In these supply glut times, it would be nice if there were more gas-fired power plants burning more natural gas, but don't blame power generators for the oversupply. Look to producers and the rig count.
"While the number of natural gas power plants operating in the U.S. exceeded the most optimistic forecasts, the fuel requirements from these new plants did not introduce a structural shift in seasonality," wrote BNP Paribas' Teri Viswanath, director of natural gas commodity strategy, in a note Friday on the summer of too much gas.
All that new gas-fired generation demand was more than met by all the rigs that went to work in the shale patch, Viswanath wrote, giving "...rise to unrestrained growth of domestic supply, offsetting the increase in peaking demand over the past several summers."
Viswanath wrote that even in 2012 when storage ballooned on a mild winter, producers didn't cut back. "...[T]he industry was unable or unwilling to exercise production restraint in the summertime," she wrote. "Likewise, we do not anticipate proactive supply cuts later this season as a means to re-balance the market and avert the potential further deterioration in prices."
According to the latest tally from Baker Hughes Inc., five U.S. rigs joined the hunt for oil, but seven left the natural gas game. That's a bit of a flip from the previous week when seven oil-directed rigs were lost and one gas-directed rig was added (see Daily GPI, July 17).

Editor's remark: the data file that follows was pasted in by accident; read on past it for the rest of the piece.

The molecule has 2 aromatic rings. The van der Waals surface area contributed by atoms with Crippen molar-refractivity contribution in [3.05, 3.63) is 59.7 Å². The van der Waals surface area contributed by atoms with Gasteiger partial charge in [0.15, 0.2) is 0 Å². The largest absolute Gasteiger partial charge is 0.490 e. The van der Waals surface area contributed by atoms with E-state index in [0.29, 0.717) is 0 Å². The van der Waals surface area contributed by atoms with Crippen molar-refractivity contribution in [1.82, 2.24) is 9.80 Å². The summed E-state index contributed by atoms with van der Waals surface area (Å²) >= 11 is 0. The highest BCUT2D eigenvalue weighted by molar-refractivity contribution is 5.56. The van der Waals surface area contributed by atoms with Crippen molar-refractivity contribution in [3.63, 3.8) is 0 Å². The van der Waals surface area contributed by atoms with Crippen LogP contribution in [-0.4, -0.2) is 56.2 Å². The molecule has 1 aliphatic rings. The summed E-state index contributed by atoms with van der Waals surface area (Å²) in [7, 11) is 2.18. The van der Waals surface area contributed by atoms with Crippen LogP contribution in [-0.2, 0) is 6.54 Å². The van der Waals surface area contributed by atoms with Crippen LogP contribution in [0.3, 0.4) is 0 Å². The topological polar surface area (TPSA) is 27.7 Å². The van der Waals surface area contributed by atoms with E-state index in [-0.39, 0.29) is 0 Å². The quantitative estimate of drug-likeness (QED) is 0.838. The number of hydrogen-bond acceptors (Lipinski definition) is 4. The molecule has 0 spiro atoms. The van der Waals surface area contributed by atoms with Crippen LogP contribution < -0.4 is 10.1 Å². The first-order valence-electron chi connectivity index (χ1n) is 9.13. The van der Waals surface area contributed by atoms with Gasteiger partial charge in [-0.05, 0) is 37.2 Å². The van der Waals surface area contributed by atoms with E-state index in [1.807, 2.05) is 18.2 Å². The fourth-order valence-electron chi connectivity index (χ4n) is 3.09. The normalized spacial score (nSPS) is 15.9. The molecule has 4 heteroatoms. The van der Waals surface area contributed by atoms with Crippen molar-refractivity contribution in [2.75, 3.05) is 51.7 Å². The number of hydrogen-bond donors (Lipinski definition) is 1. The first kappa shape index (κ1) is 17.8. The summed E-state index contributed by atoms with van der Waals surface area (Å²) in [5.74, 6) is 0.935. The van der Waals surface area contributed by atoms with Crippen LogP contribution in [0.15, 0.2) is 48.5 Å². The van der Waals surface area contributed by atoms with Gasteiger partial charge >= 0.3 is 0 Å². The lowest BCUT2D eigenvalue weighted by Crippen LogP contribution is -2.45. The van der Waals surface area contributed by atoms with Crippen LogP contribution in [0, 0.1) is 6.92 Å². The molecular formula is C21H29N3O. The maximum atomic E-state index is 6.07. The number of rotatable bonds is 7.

In a bit of a twist from recent weekly rig count reports from Baker Hughes Inc., the latest tally shows that three U.S. rigs returned to the offshore while six left activity on land. Overall, the total U.S. count fell by two in the report issued Friday (July 31). However, Canada added 15 rigs for a net North America gain of 13.
Across producing states, changes from the previous week were modest. Kansas lost the most rigs (four), followed by Utah, which lost three. New Mexico gained three rigs, the largest statewide increase. Louisiana gained two rigs net of land and offshore changes.
According to Baker Hughes data, Texas only gained one rig statewide, but Railroad Commission of Texas Districts 1 and 2 in the San Antonio region saw more dramatic changes. District 1 lost five rigs while District 2 to the southeast gained seven. The other districts either held steady or only gained/lost one or two rigs.
According to NGI's examination of other basins, the Tuscaloosa Marine Shale and the Uinta Basin were the big losers in the latest count, each dropping by three rigs.
In Canada, Alberta and Saskatchewan each added five rigs; British Columbia added four, and Manitoba gained one. Only one natural gas-directed rig was added in Canada, but 14 more oil-directed rigs came online.